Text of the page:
View Full Version : Short newbie - having issues - help!!

06-06-2011, 06:58 PM
So happy I stumbled upon this forum. I am as newbie to spinning as it gets.

I just received an amazing gift. A brand new shiny ProForm 590 SPX bike.

All excited - all put together.

I am 5'2 (short legs) and after reviews from other short people, thought this bike would work. The seats stem puts me at a height at about an inch of being uncomfortable. I have moved the seat all the way forward, the handlebars all the way to the 1 position and the seat as far down as it goes.

When I extend my legs to 12 & 6 - the fully extended leg is just shy. I am a tad bit short it feels like. If the stem was a tiny bit shorter it would work.

So my questions are... :confused:

If I change pedals, or seats or anything ... will it help? Is this an option? I don't want to disassemble and ship it back.

Am I not doing something right?

Thanks so much!

Link to bike incase you need to see the stem, etc.. or assembly height.

08-14-2011, 08:23 PM
So, I'm assuming this bike has push-pin adjustments (i.e. holes that you adjust by pushing the pin into)? I've taught cycle classes for several years and have recently given up all classes that have this type of adjustment.

I'm 5'1" and although I have a 29" inseam I could never really get comfortable on this type of bike and am now dealing with some over-use injuries.

If you can't get the seat at a comfortable level and you plan to use this bike a lot, I would actually consider returning it and getting something with infinate adjustments such as a Keiser M3 w/computer or something of that ilk.

If you make too many adjustments and they still don't work, remember that they're unlikely to take it back. Sometimes it's easier to just admit it doesn't fit.

08-15-2011, 02:11 AM
+1 on the push-pin adjustment. Five millimeters makes a HUGE difference in seat height, and those things usually adjust in increments of 20 mm or more. When you're small, it's an even greater issue, because the increment is a greater percentage of your leg length.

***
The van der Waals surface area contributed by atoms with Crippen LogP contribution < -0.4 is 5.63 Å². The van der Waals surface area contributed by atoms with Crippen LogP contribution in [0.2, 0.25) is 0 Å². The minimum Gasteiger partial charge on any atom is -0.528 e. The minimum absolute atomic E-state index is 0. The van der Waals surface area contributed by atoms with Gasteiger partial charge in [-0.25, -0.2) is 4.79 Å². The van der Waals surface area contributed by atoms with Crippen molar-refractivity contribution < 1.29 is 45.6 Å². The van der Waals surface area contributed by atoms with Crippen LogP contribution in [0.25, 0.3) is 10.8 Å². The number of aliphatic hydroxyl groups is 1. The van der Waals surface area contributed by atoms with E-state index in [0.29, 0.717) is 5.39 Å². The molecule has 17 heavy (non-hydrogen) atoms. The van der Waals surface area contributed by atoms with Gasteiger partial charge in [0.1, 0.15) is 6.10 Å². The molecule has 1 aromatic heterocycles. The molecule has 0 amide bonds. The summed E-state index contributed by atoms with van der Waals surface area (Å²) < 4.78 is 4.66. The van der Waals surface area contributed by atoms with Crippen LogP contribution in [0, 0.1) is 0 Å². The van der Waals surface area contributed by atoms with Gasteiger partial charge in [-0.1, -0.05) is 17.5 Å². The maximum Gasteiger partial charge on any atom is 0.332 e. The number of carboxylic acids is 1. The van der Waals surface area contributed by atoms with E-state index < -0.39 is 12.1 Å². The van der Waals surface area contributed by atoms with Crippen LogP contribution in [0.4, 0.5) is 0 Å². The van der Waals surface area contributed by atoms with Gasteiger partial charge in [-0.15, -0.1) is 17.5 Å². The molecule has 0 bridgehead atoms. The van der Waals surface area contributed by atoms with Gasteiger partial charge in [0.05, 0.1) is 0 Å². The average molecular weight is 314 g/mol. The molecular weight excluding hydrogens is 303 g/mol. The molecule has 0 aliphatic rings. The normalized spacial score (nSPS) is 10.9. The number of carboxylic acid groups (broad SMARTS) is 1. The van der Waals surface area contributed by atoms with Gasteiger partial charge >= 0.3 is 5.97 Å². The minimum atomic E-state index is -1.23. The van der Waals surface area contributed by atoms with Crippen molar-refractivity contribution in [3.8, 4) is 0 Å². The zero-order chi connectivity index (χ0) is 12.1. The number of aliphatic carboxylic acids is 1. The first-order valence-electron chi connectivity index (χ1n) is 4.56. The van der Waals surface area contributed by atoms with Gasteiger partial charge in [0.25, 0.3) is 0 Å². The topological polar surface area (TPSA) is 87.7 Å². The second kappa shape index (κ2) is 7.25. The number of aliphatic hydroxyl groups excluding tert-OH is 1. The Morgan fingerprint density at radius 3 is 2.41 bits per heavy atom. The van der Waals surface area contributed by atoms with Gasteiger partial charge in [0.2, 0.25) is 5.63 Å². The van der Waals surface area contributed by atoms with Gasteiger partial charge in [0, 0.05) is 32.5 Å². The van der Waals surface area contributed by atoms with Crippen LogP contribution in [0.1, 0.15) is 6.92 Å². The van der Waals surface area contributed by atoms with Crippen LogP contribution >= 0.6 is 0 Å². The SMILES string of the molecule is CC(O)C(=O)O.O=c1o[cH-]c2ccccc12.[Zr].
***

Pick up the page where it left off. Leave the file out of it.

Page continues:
The other thing about those bikes is the crankarm length. Often they come with non-replaceable cranks of 175 mm or even longer - again, way too long for most smaller people. I can't ride spin bikes at all without hurting my knees. (Which is a perfect excuse for not having to learn to teach cycling at my gym. :cool:)

08-16-2011, 03:11 PM
I'm assuming that when you extend your leg with a flat foot that your leg is straight and/or you have to point your toe? When you extend your leg with a flat foot, you should have a slight bend to your knee. I'm assuming that you just need an inch or two to get you in a correct position.

I looked at the link & the seat looks pretty padded. Maybe a change there would get you lower. Also, if you add shoes & clips, rather than cages, that might help. Do you have any old platform shoes? :D Just kidding...

A problem with the seat being too high is that your hips rock side to side & eventually may give you some problems with your lower back. I have some spin students who were told many years ago that their legs should be straight & now they're talking about lower back pain. They have bad muscle memory, so anything set up correctly feels wrong to them.